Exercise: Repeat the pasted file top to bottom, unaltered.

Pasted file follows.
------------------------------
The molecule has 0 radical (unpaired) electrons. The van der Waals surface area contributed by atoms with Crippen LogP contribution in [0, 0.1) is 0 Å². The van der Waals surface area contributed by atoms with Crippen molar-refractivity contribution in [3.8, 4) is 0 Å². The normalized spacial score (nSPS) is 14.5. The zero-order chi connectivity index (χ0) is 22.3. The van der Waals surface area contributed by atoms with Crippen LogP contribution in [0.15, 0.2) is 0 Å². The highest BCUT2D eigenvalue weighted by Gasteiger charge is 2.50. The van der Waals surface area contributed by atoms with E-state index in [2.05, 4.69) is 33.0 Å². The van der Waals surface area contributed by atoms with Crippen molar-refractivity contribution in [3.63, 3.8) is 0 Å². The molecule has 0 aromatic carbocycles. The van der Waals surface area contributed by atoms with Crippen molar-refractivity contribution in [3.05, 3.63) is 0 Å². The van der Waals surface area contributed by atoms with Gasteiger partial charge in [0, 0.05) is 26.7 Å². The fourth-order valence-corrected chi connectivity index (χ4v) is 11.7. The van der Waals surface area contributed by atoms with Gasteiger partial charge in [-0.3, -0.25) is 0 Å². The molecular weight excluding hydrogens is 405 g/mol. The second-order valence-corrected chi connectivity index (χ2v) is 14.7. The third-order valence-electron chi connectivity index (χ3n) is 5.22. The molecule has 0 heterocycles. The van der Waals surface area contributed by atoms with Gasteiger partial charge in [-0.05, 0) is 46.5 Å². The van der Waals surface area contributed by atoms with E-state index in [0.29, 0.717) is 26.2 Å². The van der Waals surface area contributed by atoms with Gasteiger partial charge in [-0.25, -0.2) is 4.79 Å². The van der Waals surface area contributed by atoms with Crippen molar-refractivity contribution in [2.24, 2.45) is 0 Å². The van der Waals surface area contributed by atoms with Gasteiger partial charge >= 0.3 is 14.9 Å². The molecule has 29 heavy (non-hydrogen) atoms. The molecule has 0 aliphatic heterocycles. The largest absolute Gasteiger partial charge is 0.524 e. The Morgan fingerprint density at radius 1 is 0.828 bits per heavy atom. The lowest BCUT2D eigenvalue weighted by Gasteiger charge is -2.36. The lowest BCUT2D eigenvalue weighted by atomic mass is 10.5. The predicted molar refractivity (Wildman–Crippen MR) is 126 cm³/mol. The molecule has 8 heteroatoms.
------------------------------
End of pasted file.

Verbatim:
The molecule has 0 radical (unpaired) electrons. The van der Waals surface area contributed by atoms with Crippen LogP contribution in [0, 0.1) is 0 Å². The van der Waals surface area contributed by atoms with Crippen molar-refractivity contribution in [3.8, 4) is 0 Å². The normalized spacial score (nSPS) is 14.5. The zero-order chi connectivity index (χ0) is 22.3. The van der Waals surface area contributed by atoms with Crippen LogP contribution in [0.15, 0.2) is 0 Å². The highest BCUT2D eigenvalue weighted by Gasteiger charge is 2.50. The van der Waals surface area contributed by atoms with E-state index in [2.05, 4.69) is 33.0 Å². The van der Waals surface area contributed by atoms with Crippen molar-refractivity contribution in [3.63, 3.8) is 0 Å². The molecule has 0 aromatic carbocycles. The van der Waals surface area contributed by atoms with Crippen molar-refractivity contribution in [3.05, 3.63) is 0 Å². The van der Waals surface area contributed by atoms with Gasteiger partial charge in [0, 0.05) is 26.7 Å². The fourth-order valence-corrected chi connectivity index (χ4v) is 11.7. The van der Waals surface area contributed by atoms with Gasteiger partial charge in [-0.3, -0.25) is 0 Å². The molecular weight excluding hydrogens is 405 g/mol. The second-order valence-corrected chi connectivity index (χ2v) is 14.7. The third-order valence-electron chi connectivity index (χ3n) is 5.22. The molecule has 0 heterocycles. The van der Waals surface area contributed by atoms with Gasteiger partial charge in [-0.05, 0) is 46.5 Å². The van der Waals surface area contributed by atoms with E-state index in [0.29, 0.717) is 26.2 Å². The van der Waals surface area contributed by atoms with Gasteiger partial charge in [-0.25, -0.2) is 4.79 Å². The van der Waals surface area contributed by atoms with Crippen molar-refractivity contribution in [2.24, 2.45) is 0 Å². The van der Waals surface area contributed by atoms with Gasteiger partial charge >= 0.3 is 14.9 Å². The molecule has 29 heavy (non-hydrogen) atoms. The molecule has 0 aliphatic heterocycles. The largest absolute Gasteiger partial charge is 0.524 e. The Morgan fingerprint density at radius 1 is 0.828 bits per heavy atom. The lowest BCUT2D eigenvalue weighted by Gasteiger charge is -2.36. The lowest BCUT2D eigenvalue weighted by atomic mass is 10.5. The predicted molar refractivity (Wildman–Crippen MR) is 126 cm³/mol. The molecule has 8 heteroatoms.